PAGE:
I love this Shift Kit

Discussion in 'Spare Parts, Tools & Product Developement' started by Macon, Dec 5, 2008.

  1. Macon

    Macon New Member

    I finally got around to installing my shift kit from Sick Bike Parts , and I must say it adds a whole new relam to motor biking. I put my motor and kit on an old ten speed touring bicylce, with back sprockets from 14 to 28 teeth which gives me a nice choice of riding ranges. The bike has 1 3/8's X 26" wheels which makes for smooth rolling resistance. I was surprized to see how well my bike climbed up a steep hill in Fremont , CA. , and I weigh the better part of 225. Jim has been very helpful with the few technical questions I had about the installation. Now when I go riding its nice to know that if I want to go faster than 15 mph I don't have to deal with the high rpm's and vibration plus the fun of shifting makes for a more interesting ride. Learning to start the motor from a pedal startup is a little tricky at first, but it is a skill you quickly master as long as your motor is in a good tuned up state. For the first time I can truly tell someone that my bike will really go 35 mph, although I rarely take it passed 28 mph. If anybody has any question about the shift kit's proformance feel free to ask. Macon
     

  2. Pablo

    Pablo Motored Bikes Sponsor

    Good going, and glad to get the feedback!!:helmet:


    Ride on :jester: and have a great and festive :santa::santa3::elf: Holiday Season!!
     
  3. ollicat

    ollicat Member

    Can you tell me how many of your gears the shift kit actually uses? Do you find yourself skipping gears during the acceleration process? What about slowing down?
     
  4. Pablo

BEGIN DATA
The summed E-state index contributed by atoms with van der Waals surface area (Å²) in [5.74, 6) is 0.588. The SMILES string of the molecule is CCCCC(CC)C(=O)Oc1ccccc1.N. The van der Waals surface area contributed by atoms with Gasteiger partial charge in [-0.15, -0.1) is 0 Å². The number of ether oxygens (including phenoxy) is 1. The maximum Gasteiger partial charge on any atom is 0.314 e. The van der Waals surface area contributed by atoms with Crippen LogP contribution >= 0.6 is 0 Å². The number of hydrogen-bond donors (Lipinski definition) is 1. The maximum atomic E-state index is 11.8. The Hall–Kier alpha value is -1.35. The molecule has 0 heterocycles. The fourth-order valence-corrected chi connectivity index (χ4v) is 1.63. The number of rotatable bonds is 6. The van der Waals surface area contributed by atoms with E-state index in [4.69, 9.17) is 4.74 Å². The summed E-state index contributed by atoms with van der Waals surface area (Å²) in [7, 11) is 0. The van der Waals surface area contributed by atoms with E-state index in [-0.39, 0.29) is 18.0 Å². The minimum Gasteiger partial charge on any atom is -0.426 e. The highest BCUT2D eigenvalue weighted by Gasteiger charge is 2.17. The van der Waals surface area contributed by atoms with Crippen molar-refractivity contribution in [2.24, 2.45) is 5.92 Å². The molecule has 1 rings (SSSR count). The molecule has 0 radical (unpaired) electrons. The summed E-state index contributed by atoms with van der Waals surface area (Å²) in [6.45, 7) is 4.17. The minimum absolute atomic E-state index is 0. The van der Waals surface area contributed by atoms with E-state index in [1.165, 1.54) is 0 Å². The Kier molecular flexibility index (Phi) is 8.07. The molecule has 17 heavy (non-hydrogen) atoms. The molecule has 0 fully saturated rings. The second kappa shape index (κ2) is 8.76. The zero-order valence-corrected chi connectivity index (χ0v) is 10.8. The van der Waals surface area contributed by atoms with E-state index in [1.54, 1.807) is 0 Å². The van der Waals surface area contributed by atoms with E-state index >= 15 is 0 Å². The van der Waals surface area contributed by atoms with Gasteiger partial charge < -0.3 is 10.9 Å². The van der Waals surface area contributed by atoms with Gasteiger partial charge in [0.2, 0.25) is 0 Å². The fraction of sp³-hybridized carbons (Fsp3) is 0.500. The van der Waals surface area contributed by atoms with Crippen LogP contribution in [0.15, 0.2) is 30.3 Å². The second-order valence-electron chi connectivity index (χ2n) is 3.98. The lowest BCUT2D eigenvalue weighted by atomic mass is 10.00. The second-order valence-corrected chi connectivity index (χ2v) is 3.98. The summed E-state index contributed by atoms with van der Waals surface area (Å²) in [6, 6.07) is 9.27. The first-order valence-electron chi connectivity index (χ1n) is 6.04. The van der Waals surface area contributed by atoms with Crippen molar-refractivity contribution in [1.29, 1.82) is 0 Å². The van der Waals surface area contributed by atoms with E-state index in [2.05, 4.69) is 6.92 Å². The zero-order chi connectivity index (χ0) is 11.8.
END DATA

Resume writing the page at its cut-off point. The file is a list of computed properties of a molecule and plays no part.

Pablo Motored Bikes Sponsor

    I can't speak for Macon, but I use all my gears most of the time, but sometimes I skip gears. Not as much as Jim does in our video. I live in a pretty hilly area so I run through the gears without skipping, to keep the RPM's as even as possible. Slowing down, if I'm coming to a stop, I just put it into first from whatever gear I'm in.
     
  5. ollicat

    ollicat Member

    Thanks for the info Pablo. Also, how does one shift? Do you need to let off the throttle to shift?
     
  6. Pablo

    Pablo Motored Bikes Sponsor

    Like riding a bicycle. Just click the shifter (I like a grip shifter). Yes - It is best to let off power (no need to clutch). I have power shifted to hammer on my deraileur - just to see if it would explode or something. It didn't. But speed/power shifting under full throttle is a bit jarring and eventually it must be pretty hard on the whole drive train.
     
  7. ollicat

    ollicat Member

    I see. Sorry for so many questions Pablo. I am still quite new to this. One more question about the clutch. If a guy wants to ride around with the engine off, I think one pulls the clutch in. Is there a way to lock the clutch in for a longer ride? I would think your hand would get fatigued after a while otherwise.

    Thanks for the practical help.
     
  8. Pablo

    Pablo Motored Bikes Sponsor

    So you don't have a MB? There is a push button lock for the clutch lever.
     
  9. bikebum1975

    bikebum1975 Member

    I have an old Schwinn Continetal ten speed I am going to put an engine on it in the spring. It has down tube style shifters on it but the are on the head tube will the shift kit work with those type of shifters? I would really like to keep them if possible. Once I get the bike built I will be putting up some photos for every one. I have to say this is one of the best sites on the internet. Thanks for you help in advance
    Jim
     
  10. Pablo

    Pablo Motored Bikes Sponsor

    It will work fine with any shifter style you like.
     
  11. Skyliner70cc

    Skyliner70cc Active Member


    All MB kits come with a locking clutch. There are 2 styles of locking clutch lever. The older style locks automatically when you pull the lever in to disengage the clutch, the newerstyle requires you to push down on a "button" to lock the clutch lever but releasing the clutch is automatic.

    Riding the bike with the clutch lever locked out (disengaged) does result in some frictional losses and noticeable effort in pedaling since you are spinning extra rotational mass and do have some very minor clutch drag even with clutch locked out.